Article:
Clearwire's Non-WiMax Now Non-Useful: Blocks VoIP, Streaming Media

from the wonderful dept

Craig McCaw's Clearwire wireless outfit has received plenty of attention -- mainly for being run by Craig McCaw. Late last year, Intel had to pay Clearwire to convince them to use WiMax (which, still doesn't actually exist) as the core of their wireless offering, as WiMax was proving to be increasingly less than the hype would have you believe. Earlier this month, Bell Canada made a surprise announcement, saying they would provide VoIP for Clearwire in the US -- giving the Canadian telco a way to enter the US market. Still, it appears the folks at Clearwire haven't been paying attention to the whole "network neutrality" debate or the fact that an ISP has been fined for blocking Vonage. Instead, Clearwire proudly states that they will block any application they don't like -- including non-Bell Canada VoIP and any streaming audio or video offering. In other words, Clearwire's wireless broadband is becoming close to useless, because they want to control what you can and can't do over it. They claim they need to do this "to ensure network performance reliability," but can't explain how it's okay for them to offer VoIP, but Vonage must be blocked. More importantly, if Clearwire is saying they can't have a stable network when people are doing VoIP or streaming media, it certainly raises a lot of questions about the quality of WiMax.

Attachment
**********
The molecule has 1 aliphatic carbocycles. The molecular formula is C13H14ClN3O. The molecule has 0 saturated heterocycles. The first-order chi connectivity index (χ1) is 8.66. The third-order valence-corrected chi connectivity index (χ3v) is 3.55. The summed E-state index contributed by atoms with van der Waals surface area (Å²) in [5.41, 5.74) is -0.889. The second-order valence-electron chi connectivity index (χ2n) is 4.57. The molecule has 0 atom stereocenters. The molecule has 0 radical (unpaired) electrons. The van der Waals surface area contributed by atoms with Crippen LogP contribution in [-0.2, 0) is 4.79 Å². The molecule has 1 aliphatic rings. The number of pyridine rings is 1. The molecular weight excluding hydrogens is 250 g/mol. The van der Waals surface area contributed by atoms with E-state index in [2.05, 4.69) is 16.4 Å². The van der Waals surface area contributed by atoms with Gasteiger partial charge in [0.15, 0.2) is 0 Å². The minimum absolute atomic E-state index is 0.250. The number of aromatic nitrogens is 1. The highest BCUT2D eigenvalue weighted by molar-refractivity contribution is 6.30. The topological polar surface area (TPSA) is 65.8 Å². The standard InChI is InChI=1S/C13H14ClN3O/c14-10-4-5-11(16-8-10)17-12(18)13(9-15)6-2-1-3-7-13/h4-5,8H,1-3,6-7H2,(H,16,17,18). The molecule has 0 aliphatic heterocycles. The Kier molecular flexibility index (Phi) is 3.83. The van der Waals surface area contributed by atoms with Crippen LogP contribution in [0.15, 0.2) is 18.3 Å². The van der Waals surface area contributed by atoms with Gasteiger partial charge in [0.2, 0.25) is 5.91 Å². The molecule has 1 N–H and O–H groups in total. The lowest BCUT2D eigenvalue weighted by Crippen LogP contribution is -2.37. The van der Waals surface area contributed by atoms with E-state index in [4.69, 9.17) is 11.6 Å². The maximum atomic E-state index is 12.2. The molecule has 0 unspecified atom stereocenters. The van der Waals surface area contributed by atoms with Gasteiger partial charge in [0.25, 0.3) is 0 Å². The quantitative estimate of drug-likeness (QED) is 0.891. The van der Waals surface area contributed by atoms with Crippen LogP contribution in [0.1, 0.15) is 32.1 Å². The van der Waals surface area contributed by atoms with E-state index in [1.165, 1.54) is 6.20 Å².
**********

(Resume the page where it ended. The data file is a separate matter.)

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  1. identicon
    Brian, 28 Oct 2006 @ 9:08pm

    Do any of you have a clue?

    If you read section 18a of the contract you sign when you got the service, it's titled...

    18. Third Party Services, Content and Materials Accessible on the Internet; Disclaimers, Cautions and Restrictions.

    (a) We do not control, nor are we responsible or liable for, data, content, services, or products (including software) that you access, download, receive or buy via the Service. We may, but do not have to, block information, transmissions or access to certain information, services, products or domains to protect us, our network, the public or our users

    You'll see that Clearwire, "Clearly" informed you before hand that 3rd party products and services may not work with their internet service.

    So please stop whining about ports being blocked, when they told you up front that some might be.

    TIm, you also must be a bit slow on the uptake. As per your contract you would have to pay the $180 early termination fee, regardless of the fact your moving. They were cutting you a break by letting you opt out if you were moving to an area that did'nt have service.

    But beyond that you agreed that the level of service was to your liking when you signed up. So if the internet was sooo slow that you could'nt use it, why did you give the sales rep your credit card?

    As for "Jared" you are obviously a bitter x-employee, that not withstanding you could be sued by Clearwire for letting confidential company information out to the public. Cause as you know, unless your as dumb as I think you are, you signed a non-disclosure agreement when you got hired.

    I will agree with you on one thing Jared, the Clearwire tech staff isn't always the brightest bulb on the Chirstmas tree.

    Lastly "john" commented about not being able to use Clearwire for online computer gaming, that is partially true, I have tried it on everything from xBox to Playstation and PC games. It works good most of the time if you pick a nearby server, but experiences some large pings spikes when playing farther away.

    To make a long story short, Clearwire isn't perfect, but what ISP is? They are a new company and have their kinks to work out. Give it some time and go at it with an open mind, and maybe you'll have more luck than some of these posters.

    Thanks, and good night....

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